Often served in a sugar-rimmed Martini glass, the Lemon Drop is mostly perceived as a modern take on the classic Vodka Martini. Hence, the drink is often called Lemon Drop Martini - the IBA also lists it under that name.
When taking a closer look at the recipe, it has more similarities with other classic cocktails like the White Lady or the Crusta cocktail. Yet, regardless of what you compare it to, the contemporary drink was a tremendous success in the recent past.
It has reached enough popularity for talk show host, Oprah Winfrey, to serve it in one of her shows. While Oprah might or might not be an indicator of a good drink, this definitely shows how popular the recipe has become.
Despite being relatively new, the drink already has reached enough popularity for talk show host, Oprah Winfrey, to serve it in one of her shows.
While Oprah might or might not be an indicator of a good drink, this definitely shows how popular the recipe has become.
Ingredients of the Lemon Drop Martini
The Lemon Drop Martini is a tangy blend made with three citric elements and a dash of sugar syrup to balance the acidity:
- Vodka: To pronounce the citrus notes, Vodka Citron is a popular choice. You can get it from renowned brands like Absolut, Belvedere, Ciroc, etc.
- Triple Sec: a fragrant, high-proof liqueur with an intense orange flavor. As for many other Triple-Sec Cocktails, my go-to brand for the Lemon Drop Martini is Cointreau.
- Lemon juice: always use fresh lemon juice for your cocktails. Store-bought citrus juice won't deliver on that zesty, natural acidity you need for a perfect drink.
- Simple syrup: This will balance the sour components. You can get it in most supermarkets. Or save a few $$ and use homemade simple syrup.
How to make it
It can come with or without a sugar rim on the glass. But mostly, it's rimmed:
- Step 1: Sugar-rim a chilled Martini glass some minutes before preparing the drink. It should build a crust before you pour and serve the drink. -> Moisten the rim of your glass with a lemon wedge and drip it in caster sugar.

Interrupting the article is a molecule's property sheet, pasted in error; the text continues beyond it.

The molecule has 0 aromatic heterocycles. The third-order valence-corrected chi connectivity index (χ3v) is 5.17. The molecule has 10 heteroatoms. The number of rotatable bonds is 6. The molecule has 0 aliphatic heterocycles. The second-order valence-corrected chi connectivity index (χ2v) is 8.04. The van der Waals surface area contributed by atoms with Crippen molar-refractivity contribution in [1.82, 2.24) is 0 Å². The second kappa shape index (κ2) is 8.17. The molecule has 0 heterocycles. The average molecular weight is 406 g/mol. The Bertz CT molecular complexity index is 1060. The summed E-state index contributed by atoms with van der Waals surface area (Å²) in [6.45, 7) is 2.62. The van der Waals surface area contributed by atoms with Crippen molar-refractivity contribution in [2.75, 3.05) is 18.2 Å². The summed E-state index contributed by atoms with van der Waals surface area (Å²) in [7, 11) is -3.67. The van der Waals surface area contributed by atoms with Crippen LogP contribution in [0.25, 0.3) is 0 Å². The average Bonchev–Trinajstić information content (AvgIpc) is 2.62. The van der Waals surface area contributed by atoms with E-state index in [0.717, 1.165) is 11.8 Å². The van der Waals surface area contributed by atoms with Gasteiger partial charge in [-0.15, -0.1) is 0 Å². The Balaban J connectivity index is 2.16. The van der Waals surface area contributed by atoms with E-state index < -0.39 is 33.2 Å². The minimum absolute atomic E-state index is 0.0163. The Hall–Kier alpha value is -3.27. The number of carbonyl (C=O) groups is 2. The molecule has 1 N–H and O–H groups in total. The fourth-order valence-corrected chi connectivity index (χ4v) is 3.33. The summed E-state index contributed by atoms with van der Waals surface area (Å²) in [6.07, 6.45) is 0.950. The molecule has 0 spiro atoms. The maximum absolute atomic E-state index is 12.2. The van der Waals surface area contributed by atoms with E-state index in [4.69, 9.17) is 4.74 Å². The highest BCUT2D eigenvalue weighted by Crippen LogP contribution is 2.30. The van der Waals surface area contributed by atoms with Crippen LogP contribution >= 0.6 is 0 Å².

- Step 2: Wait a few minutes before you add all ingredients into a cocktail shaker with plenty of ice and shake until the content is well-chilled.
- Step 3: Strain the cocktail into the prepared Martini glass and garnish it with a lemon peel.
The most successful variations of the drink add fresh, muddled, crushed, puréed, or frozen blueberry or raspberry to the base formula or flavored liqueurs of said berries. Sometimes, these fruity versions sport a colorful and flavored sugar rim to improve presentation. But there are also floral variations like this Lavender Lemon Drop Martini.
Like the original, these twists usually are regarded as a type of Martini. But that definition is definitely up for discussion since the only two commonalities are the Vodka and the glass.
History of the Lemon Drop cocktail
Norman Jay Hobday, a former Vietnam veteran, started his new career as a bar owner in 1969 when he opened Henry Africa's Bar in San Francisco.
His place was the country's first fern bar, decorated with house plants (mostly fern) and fake Tiffany lamps.
The bar became an instant hot spot, and the fern bar was quickly a household name in the region. It was there that Hobday invented the Lemon Drop cocktail in the mid-70s. Like the fern bar concept, the cocktail spread across the region like wildfire.
Most likely, the cocktail got its name from lemon drop candy. Also, the hype surrounding the tart drink led to a shot version. -Itself a frequent order during the 90s.
- 2 oz Vodka citron
- 0.25 oz Cointreau
- 0.75 oz Fresh lemon juice
- 0.5 oz Simple syrup
- Sugar-rim a chilled Martini glass some minutes before preparing the drink. This way, the sugar can dry and build a crust before you pour the drink into the glass.
- Add all ingredients into a cocktail shaker with plenty of ice and shake until well-chilled.2 oz Vodka citron, 0.25 oz Cointreau, 0.75 oz Fresh lemon juice, 0.5 oz Simple syrup
- Strain into the prepared Martini glass.